There are a lot of cool things out there that make us wonder — do they really work? In our I Tried It series, we set out to use them in the real world and have determined that, in fact, they really do.
On Trial: Tempo Studio at-home fitness system
The Tester: Brandon Carte, former frequent gym-goer who has been stuck in a workout rut.
The Brief: The pandemic caused nationwide gym closures and equipment shortages, and it also snatched my drive to stay in shape. To help reignite my fitness journey, I tried the Tempo Studio, a new home fitness system that combines weightlifting, high-intensity interval training, and mobility classes.
Over the last 2.5 years, I’ve maintained a consistent routine of weightlifting at the gym and eating a high-protein diet to gain muscle mass. But when my gym closed and the pool where I swam laps was indefinitely shut down, my fitness routine fell by the wayside. I started stress eating, and I gained 19 pounds.
I first heard about Tempo in a TechCrunch article, which described it as “the Peloton of barbells.” The San Francisco-based company’s Tempo Studio is an easel-shaped, at-home fitness machine that features a variety of weight plates that you attach to an included 25-pound barbell or set of 7.5-pound dumbbells.
Instructors explain each workout on screen while doing the entire routine alongside you, as the machine uses sensors to track your movement to ensure you’re exercising with safe and proper form.
I set out to test the Tempo Studio in the hopes of whipping myself back into shape and to see for myself if it was as cool as it looks.
A Sleek, Space-Saving Design That Smartly Stores Equipment
The Tempo Studio is a 6-foot-tall gadget that encapsulates a large touch screen, some speakers, and motion sensors. Its 2-foot wide A-frame cabinet, which is available in white or black, stands entirely on its own and makes efficient use of space, with no mounting or drilling needed.
There are racks on the back for hanging a barbell and two dumbbells, a shelf to stow a rolled-up fitness mat and foam roller, and two soft-closing cabinet doors to store 115 pounds’ worth of rubber-coated weight plates and six weight collars. Everything is neat and has its place, which is so important when you’re tight on space.
Efficient design aside, I live in a one-bedroom, 900-square-foot apartment and I just barely had enough space to set up the Tempo Studio in my dining room. The most important thing you should know is that you’ll need 5 feet of free space in front of the machine in order for it to effectively track your movements and count your reps, and it needs to be close enough to your router to get a strong enough Wi-Fi signal.
Setup Couldn’t Be Easier and Quality is Top-Notch
I was blown away by the quality craftsmanship of the Tempo Studio — its equipment feels like something out of an expensive fitness studio.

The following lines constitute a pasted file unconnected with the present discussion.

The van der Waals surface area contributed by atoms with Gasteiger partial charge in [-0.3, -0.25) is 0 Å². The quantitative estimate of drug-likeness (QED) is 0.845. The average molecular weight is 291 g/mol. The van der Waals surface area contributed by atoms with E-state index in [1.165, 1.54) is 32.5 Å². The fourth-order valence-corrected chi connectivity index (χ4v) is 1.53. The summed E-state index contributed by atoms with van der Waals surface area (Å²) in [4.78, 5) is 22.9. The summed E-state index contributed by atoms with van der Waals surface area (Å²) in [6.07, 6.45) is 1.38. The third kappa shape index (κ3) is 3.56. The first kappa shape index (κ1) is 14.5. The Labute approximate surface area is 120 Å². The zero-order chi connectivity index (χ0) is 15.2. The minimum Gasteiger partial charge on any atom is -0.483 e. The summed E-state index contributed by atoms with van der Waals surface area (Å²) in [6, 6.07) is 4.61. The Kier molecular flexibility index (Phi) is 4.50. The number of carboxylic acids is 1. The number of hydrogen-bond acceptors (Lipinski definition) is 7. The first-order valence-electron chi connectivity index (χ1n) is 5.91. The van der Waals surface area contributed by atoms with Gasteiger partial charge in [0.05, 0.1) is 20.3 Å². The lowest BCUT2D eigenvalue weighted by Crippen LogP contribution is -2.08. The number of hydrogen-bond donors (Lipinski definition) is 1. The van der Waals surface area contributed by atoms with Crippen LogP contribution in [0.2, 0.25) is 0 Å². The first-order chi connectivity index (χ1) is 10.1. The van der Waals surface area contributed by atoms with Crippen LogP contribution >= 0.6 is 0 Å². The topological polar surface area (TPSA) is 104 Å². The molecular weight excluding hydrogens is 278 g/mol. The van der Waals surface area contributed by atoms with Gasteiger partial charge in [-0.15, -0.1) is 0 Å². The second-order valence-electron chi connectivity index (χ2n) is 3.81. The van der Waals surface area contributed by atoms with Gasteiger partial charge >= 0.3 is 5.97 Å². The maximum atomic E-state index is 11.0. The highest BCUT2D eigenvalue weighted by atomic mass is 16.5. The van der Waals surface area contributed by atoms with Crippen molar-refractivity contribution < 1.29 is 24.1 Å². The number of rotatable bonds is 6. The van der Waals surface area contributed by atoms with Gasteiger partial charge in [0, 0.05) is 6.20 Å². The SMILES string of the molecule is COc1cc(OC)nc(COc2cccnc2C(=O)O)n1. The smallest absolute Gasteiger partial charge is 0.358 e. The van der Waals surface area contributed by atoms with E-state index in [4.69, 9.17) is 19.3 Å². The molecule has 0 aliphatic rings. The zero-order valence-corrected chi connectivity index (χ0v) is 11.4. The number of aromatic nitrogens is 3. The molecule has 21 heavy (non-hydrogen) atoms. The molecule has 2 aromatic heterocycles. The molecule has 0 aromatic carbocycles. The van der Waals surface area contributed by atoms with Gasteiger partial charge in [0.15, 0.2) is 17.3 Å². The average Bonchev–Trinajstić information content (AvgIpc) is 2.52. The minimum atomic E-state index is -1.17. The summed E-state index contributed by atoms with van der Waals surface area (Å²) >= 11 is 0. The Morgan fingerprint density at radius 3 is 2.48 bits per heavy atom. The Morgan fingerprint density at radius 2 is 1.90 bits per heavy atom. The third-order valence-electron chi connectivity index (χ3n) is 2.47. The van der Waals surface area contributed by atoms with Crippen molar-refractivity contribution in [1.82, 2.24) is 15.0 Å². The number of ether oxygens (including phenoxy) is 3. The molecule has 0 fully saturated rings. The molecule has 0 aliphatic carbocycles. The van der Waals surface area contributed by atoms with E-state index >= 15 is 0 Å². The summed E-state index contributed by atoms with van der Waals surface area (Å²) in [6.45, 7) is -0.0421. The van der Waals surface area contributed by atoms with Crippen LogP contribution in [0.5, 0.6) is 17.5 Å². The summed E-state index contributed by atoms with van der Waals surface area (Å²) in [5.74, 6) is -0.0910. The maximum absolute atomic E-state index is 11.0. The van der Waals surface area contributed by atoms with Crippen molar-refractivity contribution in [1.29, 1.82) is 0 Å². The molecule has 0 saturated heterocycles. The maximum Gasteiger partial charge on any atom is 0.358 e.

The barbell is just as hefty as a commercial-grade one, the included collars are premium, and the weight plates are rubberized, which makes them easier to grip while swapping out weights. Tempo even includes a nice workout mat, a foam roller, and a heart rate monitor that syncs to your machine.
Selecting Your Workout
Tempo comes preloaded with a library of hundreds of on-demand classes and programs that you stream. Some are geared toward strength training, others have a higher cardio focus, and there are dozens that target specific muscle groups.
There’s a home tab that highlights featured classes and sequential programs that are focused on a specific fitness goal. Classes can be filtered by length, difficulty, or trainer. You can even break things down a little further and sort classes by HIIT, strength training, and mobility.
I would have liked there to be an option to sort by muscle group, which would make finding classes for leg day a bit faster, although this feature will come in a future software update.
As someone who normally works out alone, I was surprised at how quickly I was drawn in by Tempo’s instructor-led fitness classes. The Tempo Studio makes working out feel way less lonely, even though you do the workouts solo. It automatically gave me suggested weight recommendations and its trainers made me feel like I was working out with a friend.
Tempo also takes things one step further with its leaderboard. For each workout, there’s a small scoreboard on the right side of the screen that ranks each person who has taken the class on both a total rep and a total weight basis. As you do each circuit of exercises, whether they be barbell curls, lunges, or pushups, the Tempo counts each rep for you and continuously updates the leaderboard throughout the entire class.
I’m a competitive person, so the leaderboard really pushed me to get that one extra repetition in so I could pull ahead of the others.